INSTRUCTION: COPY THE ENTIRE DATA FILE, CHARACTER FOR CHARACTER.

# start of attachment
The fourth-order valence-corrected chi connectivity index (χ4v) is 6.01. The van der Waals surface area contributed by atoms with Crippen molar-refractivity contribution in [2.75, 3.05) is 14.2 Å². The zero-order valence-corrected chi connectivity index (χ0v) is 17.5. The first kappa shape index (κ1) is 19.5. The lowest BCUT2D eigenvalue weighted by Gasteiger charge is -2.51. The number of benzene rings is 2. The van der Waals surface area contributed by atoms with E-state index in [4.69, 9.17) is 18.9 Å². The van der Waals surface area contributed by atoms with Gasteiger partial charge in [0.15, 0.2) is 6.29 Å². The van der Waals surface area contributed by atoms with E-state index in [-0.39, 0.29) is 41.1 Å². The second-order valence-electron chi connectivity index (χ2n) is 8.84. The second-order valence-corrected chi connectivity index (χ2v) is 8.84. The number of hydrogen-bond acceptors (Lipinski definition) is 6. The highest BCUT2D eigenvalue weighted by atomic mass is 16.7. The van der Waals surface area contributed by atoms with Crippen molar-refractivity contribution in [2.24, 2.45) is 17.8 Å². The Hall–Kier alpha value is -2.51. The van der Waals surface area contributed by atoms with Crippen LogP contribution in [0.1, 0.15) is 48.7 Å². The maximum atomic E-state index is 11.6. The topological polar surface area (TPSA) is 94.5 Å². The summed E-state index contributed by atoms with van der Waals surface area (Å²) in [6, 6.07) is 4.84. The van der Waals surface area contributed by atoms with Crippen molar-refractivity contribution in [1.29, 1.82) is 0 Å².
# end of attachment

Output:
The fourth-order valence-corrected chi connectivity index (χ4v) is 6.01. The van der Waals surface area contributed by atoms with Crippen molar-refractivity contribution in [2.75, 3.05) is 14.2 Å². The zero-order valence-corrected chi connectivity index (χ0v) is 17.5. The first kappa shape index (κ1) is 19.5. The lowest BCUT2D eigenvalue weighted by Gasteiger charge is -2.51. The number of benzene rings is 2. The van der Waals surface area contributed by atoms with E-state index in [4.69, 9.17) is 18.9 Å². The van der Waals surface area contributed by atoms with Gasteiger partial charge in [0.15, 0.2) is 6.29 Å². The van der Waals surface area contributed by atoms with E-state index in [-0.39, 0.29) is 41.1 Å². The second-order valence-electron chi connectivity index (χ2n) is 8.84. The second-order valence-corrected chi connectivity index (χ2v) is 8.84. The number of hydrogen-bond acceptors (Lipinski definition) is 6. The highest BCUT2D eigenvalue weighted by atomic mass is 16.7. The van der Waals surface area contributed by atoms with Crippen molar-refractivity contribution in [2.24, 2.45) is 17.8 Å². The Hall–Kier alpha value is -2.51. The van der Waals surface area contributed by atoms with Crippen LogP contribution in [0.1, 0.15) is 48.7 Å². The maximum atomic E-state index is 11.6. The topological polar surface area (TPSA) is 94.5 Å². The summed E-state index contributed by atoms with van der Waals surface area (Å²) in [6, 6.07) is 4.84. The van der Waals surface area contributed by atoms with Crippen molar-refractivity contribution in [1.29, 1.82) is 0 Å².